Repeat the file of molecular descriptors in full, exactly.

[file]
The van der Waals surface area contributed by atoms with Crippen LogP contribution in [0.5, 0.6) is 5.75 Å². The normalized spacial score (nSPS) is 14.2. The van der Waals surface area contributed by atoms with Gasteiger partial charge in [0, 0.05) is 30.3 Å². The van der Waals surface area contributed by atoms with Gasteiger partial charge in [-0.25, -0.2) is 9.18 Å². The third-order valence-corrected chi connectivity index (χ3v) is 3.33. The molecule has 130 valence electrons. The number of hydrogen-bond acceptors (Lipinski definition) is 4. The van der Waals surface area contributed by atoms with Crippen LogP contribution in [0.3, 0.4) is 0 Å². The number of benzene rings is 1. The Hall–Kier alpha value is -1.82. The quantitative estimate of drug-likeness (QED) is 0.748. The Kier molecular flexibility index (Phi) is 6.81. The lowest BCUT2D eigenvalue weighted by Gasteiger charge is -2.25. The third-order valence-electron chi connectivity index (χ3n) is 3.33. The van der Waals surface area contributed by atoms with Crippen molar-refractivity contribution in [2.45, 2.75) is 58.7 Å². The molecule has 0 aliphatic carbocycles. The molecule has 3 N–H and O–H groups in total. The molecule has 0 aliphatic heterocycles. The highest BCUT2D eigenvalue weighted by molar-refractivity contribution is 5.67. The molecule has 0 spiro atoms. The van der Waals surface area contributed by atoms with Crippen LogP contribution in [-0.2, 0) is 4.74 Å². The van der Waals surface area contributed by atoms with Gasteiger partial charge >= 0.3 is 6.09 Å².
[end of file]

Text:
The van der Waals surface area contributed by atoms with Crippen LogP contribution in [0.5, 0.6) is 5.75 Å². The normalized spacial score (nSPS) is 14.2. The van der Waals surface area contributed by atoms with Gasteiger partial charge in [0, 0.05) is 30.3 Å². The van der Waals surface area contributed by atoms with Gasteiger partial charge in [-0.25, -0.2) is 9.18 Å². The third-order valence-corrected chi connectivity index (χ3v) is 3.33. The molecule has 130 valence electrons. The number of hydrogen-bond acceptors (Lipinski definition) is 4. The van der Waals surface area contributed by atoms with Crippen LogP contribution in [0.3, 0.4) is 0 Å². The number of benzene rings is 1. The Hall–Kier alpha value is -1.82. The quantitative estimate of drug-likeness (QED) is 0.748. The Kier molecular flexibility index (Phi) is 6.81. The lowest BCUT2D eigenvalue weighted by Gasteiger charge is -2.25. The third-order valence-electron chi connectivity index (χ3n) is 3.33. The van der Waals surface area contributed by atoms with Crippen molar-refractivity contribution in [2.45, 2.75) is 58.7 Å². The molecule has 0 aliphatic carbocycles. The molecule has 3 N–H and O–H groups in total. The molecule has 0 aliphatic heterocycles. The highest BCUT2D eigenvalue weighted by molar-refractivity contribution is 5.67. The molecule has 0 spiro atoms. The van der Waals surface area contributed by atoms with Crippen LogP contribution in [-0.2, 0) is 4.74 Å². The van der Waals surface area contributed by atoms with Gasteiger partial charge >= 0.3 is 6.09 Å².